PROF. PETER FOWLER / SCIENCE PHOTO LIBRARY PROF. PETER FOWLER / SCIENCE PHOTO LIBRARY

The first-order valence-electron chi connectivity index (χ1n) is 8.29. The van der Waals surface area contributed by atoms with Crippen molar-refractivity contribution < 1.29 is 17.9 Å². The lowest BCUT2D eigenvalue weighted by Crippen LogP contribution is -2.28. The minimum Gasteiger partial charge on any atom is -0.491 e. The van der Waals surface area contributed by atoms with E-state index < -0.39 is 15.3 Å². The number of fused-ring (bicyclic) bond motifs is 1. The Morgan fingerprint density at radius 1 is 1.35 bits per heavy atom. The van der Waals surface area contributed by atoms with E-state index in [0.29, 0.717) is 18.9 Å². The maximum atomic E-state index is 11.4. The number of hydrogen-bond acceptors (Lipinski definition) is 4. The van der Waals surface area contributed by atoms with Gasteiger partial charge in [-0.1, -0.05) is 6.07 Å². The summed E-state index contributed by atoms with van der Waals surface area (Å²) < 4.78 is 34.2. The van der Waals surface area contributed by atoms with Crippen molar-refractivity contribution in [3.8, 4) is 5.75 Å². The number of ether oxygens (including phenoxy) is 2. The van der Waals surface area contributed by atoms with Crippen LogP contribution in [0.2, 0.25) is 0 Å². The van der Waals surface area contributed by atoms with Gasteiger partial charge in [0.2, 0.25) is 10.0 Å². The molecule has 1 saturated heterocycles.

Drawing done by W. Rothenstein (1925) of the New Zealand born physicist Sir Ernest Rutherford (1871-1937), considered to be the father of nuclear physics. He identified three types of radiations produced by radioactive decay which he called alpha, beta and gamma rays. He later proved that alpha rays were helium atoms deprived of two electrons. In 1911 he elaborated an atomic model in which the positive charge of the atom (protons) was concentrated in a very small region, the nucleus. He also showed that the structure of an atom could be changed (nuclear transmutation) by bombarding it with alpha particles. In 1908 he was awarded the Nobel Prize for chemistry.
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